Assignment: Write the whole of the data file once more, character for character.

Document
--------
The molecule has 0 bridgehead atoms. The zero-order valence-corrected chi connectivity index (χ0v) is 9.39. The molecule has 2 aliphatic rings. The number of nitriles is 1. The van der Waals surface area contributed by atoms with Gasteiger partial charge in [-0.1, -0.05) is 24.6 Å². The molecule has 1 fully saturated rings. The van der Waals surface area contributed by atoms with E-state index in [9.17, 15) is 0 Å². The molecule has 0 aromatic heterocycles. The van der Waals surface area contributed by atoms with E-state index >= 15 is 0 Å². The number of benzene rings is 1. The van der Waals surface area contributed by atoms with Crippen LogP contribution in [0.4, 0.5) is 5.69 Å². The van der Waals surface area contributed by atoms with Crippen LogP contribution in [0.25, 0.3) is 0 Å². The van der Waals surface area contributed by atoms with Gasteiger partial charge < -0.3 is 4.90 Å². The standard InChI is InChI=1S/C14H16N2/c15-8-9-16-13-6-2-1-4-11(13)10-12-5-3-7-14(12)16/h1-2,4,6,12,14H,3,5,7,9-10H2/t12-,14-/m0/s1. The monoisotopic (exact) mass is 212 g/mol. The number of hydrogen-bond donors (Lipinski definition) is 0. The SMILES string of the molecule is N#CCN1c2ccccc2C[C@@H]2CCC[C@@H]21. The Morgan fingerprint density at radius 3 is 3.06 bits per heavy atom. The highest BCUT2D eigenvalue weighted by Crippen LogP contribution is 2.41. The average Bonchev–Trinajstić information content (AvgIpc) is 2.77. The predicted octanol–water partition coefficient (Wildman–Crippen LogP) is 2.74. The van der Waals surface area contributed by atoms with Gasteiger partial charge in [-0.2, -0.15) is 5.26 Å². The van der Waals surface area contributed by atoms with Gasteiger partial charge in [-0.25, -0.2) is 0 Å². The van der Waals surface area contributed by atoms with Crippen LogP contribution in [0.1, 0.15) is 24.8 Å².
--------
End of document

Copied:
The molecule has 0 bridgehead atoms. The zero-order valence-corrected chi connectivity index (χ0v) is 9.39. The molecule has 2 aliphatic rings. The number of nitriles is 1. The van der Waals surface area contributed by atoms with Gasteiger partial charge in [-0.1, -0.05) is 24.6 Å². The molecule has 1 fully saturated rings. The van der Waals surface area contributed by atoms with E-state index in [9.17, 15) is 0 Å². The molecule has 0 aromatic heterocycles. The van der Waals surface area contributed by atoms with E-state index >= 15 is 0 Å². The number of benzene rings is 1. The van der Waals surface area contributed by atoms with Crippen LogP contribution in [0.4, 0.5) is 5.69 Å². The van der Waals surface area contributed by atoms with Crippen LogP contribution in [0.25, 0.3) is 0 Å². The van der Waals surface area contributed by atoms with Gasteiger partial charge < -0.3 is 4.90 Å². The standard InChI is InChI=1S/C14H16N2/c15-8-9-16-13-6-2-1-4-11(13)10-12-5-3-7-14(12)16/h1-2,4,6,12,14H,3,5,7,9-10H2/t12-,14-/m0/s1. The monoisotopic (exact) mass is 212 g/mol. The number of hydrogen-bond donors (Lipinski definition) is 0. The SMILES string of the molecule is N#CCN1c2ccccc2C[C@@H]2CCC[C@@H]21. The Morgan fingerprint density at radius 3 is 3.06 bits per heavy atom. The highest BCUT2D eigenvalue weighted by Crippen LogP contribution is 2.41. The average Bonchev–Trinajstić information content (AvgIpc) is 2.77. The predicted octanol–water partition coefficient (Wildman–Crippen LogP) is 2.74. The van der Waals surface area contributed by atoms with Gasteiger partial charge in [-0.2, -0.15) is 5.26 Å². The van der Waals surface area contributed by atoms with Gasteiger partial charge in [-0.25, -0.2) is 0 Å². The van der Waals surface area contributed by atoms with Crippen LogP contribution in [0.1, 0.15) is 24.8 Å².